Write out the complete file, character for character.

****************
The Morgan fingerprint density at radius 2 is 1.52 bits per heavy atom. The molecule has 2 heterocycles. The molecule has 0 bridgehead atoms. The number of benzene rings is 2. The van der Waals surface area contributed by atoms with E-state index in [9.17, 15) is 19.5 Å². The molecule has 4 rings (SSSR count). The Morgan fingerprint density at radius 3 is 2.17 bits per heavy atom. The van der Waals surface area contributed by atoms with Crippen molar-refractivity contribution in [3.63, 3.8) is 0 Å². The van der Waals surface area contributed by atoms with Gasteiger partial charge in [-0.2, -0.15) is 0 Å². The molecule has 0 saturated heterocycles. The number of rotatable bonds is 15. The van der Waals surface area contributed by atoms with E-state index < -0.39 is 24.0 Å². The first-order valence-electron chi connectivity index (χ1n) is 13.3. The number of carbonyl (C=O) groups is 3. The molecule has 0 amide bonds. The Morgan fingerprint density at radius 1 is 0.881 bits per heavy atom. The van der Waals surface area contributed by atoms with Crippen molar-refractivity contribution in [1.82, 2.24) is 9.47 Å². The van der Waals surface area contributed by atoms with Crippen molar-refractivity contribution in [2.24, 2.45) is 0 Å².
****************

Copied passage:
The Morgan fingerprint density at radius 2 is 1.52 bits per heavy atom. The molecule has 2 heterocycles. The molecule has 0 bridgehead atoms. The number of benzene rings is 2. The van der Waals surface area contributed by atoms with E-state index in [9.17, 15) is 19.5 Å². The molecule has 4 rings (SSSR count). The Morgan fingerprint density at radius 3 is 2.17 bits per heavy atom. The van der Waals surface area contributed by atoms with Crippen molar-refractivity contribution in [3.63, 3.8) is 0 Å². The van der Waals surface area contributed by atoms with Gasteiger partial charge in [-0.2, -0.15) is 0 Å². The molecule has 0 saturated heterocycles. The number of rotatable bonds is 15. The van der Waals surface area contributed by atoms with E-state index < -0.39 is 24.0 Å². The first-order valence-electron chi connectivity index (χ1n) is 13.3. The number of carbonyl (C=O) groups is 3. The molecule has 0 amide bonds. The Morgan fingerprint density at radius 1 is 0.881 bits per heavy atom. The van der Waals surface area contributed by atoms with Crippen molar-refractivity contribution in [1.82, 2.24) is 9.47 Å². The van der Waals surface area contributed by atoms with Crippen molar-refractivity contribution in [2.24, 2.45) is 0 Å².